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There are not many prouder Bradfordians than George Flanagan. As someone who gets to represent his hometown club every week on a rugby field, Flanagan has a deep affection with his home city. But recently, after encountering his own personal struggles, Flanagan has an extra reason to take pride in Bradford following a new initiative devised by his friends to tackle mental health.
The 34-year-old, who is currently serving a ten-match ban after being found guilty of attacking an opponent’s testicles during the Bulls’ match with Featherstone, is not afraid to admit that he has recently sought help for his own mental health problems. But in mental health awareness week, Flanagan has also worked closely with two of his friends to try and ensure the people of Bradford, still one of the most socially-deprived cities in the UK, are able to access help too.
Flanagan has been a champion of The Speak In Club, launched by Elliott Cousins and Neil Wall – and after experiencing his own mental health problems, he is only too aware of how support at a difficult period could be the difference between two very different outcomes in life.
“Elliott and Neil got in touch and asked if I’d be able to give them some support,” Flanagan tells Thirteen. “They’re doing such an incredible job; they started out with one venue, and now it’s going from strength to strength, with clubs all over Bradford on a weekly basis.”
The Speak In Club’s mantra is simple: to tackle mental health for people of all ages, gender and background in Bradford. Already, they have three groups on Wednesday evenings across the city, and offer a safe, confidential environment for Bradfordians to seek help with their mental health.
“It’s not the happiest of places, Bradford,” Flanagan laughs. “But The Speak In Club are trying to change that. They do walking groups, they offer professional advice, and they’re putting themselves out there. The people involved have made such a difference. I’m really outgoing, and I never used to believe I had any issues with my mental health. But I’m fortunate I had a support base around me. Some other people might not be as lucky, and that’s where they can help.”
Flanagan admits he is currently enduring the toughest period of his career, after receiving such a significant suspension. It will still be several weeks before he can return to the field with the Bulls, and he admits the pain of that ban, plus the speculation it cast upon him as an individual, left him needing to seek his own help.
“I’m open enough to admit that I’ve been getting help from Sporting Chance, and I went to Rugby League Cares too,” he says. “Without them, I don’t think I’d have got through it. They’ve been absolutely brilliant. Just meeting a stranger, which I did at a hotel in Leeds, he went through parts of his life that were very personal to him and it encouraged me to speak out too. We were honest about our own stories, and I think that’s the way you’ve got to be.”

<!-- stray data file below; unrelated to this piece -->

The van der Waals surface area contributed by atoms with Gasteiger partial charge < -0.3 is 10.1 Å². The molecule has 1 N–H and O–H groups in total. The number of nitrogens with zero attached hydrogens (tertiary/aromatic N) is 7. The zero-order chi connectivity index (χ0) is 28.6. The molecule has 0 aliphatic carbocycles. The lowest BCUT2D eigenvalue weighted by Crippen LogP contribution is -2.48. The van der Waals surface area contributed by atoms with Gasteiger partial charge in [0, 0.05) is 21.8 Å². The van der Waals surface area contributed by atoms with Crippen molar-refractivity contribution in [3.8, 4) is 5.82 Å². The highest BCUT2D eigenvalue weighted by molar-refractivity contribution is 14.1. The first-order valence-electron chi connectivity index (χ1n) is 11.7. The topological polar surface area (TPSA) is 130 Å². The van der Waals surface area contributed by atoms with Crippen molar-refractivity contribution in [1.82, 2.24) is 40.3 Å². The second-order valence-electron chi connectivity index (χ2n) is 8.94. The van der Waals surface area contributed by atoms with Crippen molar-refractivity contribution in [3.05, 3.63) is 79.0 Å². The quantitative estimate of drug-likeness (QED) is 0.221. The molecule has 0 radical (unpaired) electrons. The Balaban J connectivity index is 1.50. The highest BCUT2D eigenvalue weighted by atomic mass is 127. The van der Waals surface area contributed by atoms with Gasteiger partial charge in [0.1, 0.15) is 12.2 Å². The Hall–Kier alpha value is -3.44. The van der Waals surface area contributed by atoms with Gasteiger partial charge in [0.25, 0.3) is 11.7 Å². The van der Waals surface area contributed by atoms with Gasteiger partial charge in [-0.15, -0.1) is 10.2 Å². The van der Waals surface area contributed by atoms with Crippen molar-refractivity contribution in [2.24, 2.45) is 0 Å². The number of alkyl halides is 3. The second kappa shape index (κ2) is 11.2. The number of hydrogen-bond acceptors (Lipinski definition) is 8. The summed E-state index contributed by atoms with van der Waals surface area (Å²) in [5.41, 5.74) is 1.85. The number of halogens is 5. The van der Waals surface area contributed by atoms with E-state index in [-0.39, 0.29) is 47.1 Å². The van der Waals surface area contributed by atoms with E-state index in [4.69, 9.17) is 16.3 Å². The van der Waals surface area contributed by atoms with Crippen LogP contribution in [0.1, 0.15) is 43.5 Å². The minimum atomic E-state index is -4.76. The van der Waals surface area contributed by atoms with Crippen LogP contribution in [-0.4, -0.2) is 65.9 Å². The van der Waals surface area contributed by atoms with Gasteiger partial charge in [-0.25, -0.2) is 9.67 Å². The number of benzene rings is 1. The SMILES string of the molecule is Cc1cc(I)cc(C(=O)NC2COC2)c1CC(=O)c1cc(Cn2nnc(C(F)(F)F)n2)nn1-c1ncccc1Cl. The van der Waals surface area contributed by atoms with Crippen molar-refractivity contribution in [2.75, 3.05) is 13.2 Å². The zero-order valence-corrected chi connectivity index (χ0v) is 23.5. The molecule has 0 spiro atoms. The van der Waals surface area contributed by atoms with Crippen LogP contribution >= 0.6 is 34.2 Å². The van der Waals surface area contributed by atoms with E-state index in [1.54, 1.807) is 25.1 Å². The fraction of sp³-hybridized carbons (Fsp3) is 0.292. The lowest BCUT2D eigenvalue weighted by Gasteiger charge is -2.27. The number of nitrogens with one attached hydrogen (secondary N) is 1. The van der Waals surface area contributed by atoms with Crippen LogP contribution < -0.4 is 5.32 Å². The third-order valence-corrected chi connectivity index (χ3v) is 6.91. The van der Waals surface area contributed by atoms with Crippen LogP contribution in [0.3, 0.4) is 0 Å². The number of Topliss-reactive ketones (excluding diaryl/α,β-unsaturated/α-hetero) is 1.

Flanagan continued: “It’s been a tough period in my life. I genuinely wasn’t sure how it all came about – I was taken aback by the grading from the Match Review Panel, and I’ve watched that video of the alleged incident a million times. I’ve had to take the ban on the chin, but that isn’t the way it happened at all.
“I couldn’t get my head around it. I couldn’t face myself to go out of the house, I was genuinely house-bound for a couple of weeks and couldn’t come to terms with it. I can’t thank the club, John Kear and the players enough: they’ve been there for me. They’ve got me through it, and I know other people might not be as lucky.”
Flanagan received a hostile backlash on social media – and with his mental health already fragile, he made the decision an increasing number of people are choosing to do: walk away from social media for a period.
“I get everyone has their opinion, but it’s the negative ones that stick with you,” he says. “I’m really active on social media and I put myself out there, but when you’re verbally attacked and getting abuse for something that’s painted you in a bad light, I just didn’t want to be part of it for a while. You might get 100 positive comments, but it’s that one negative one that sticks with you. It’s pretty horrible, and it left me really low.”
But Flanagan has had his day job, his family and his personal investment into The Speak In Club to keep him going. His ban will eventually end, but Flanagan will remain involved with his friends as they attempt to change the perception of mental health for the better in Bradford.
“They’re just good lads from Bradford who are encouraging people to get the help they need,” Flanagan says. “They’re helping people in a city that doesn’t always have everything going for it. They’re spreading a positive message of mental health, and I know I’m lucky to have had the support I’ve had. If you need to talk, go visit The Speak In Club. Talking makes a massive difference. It did everything for me.”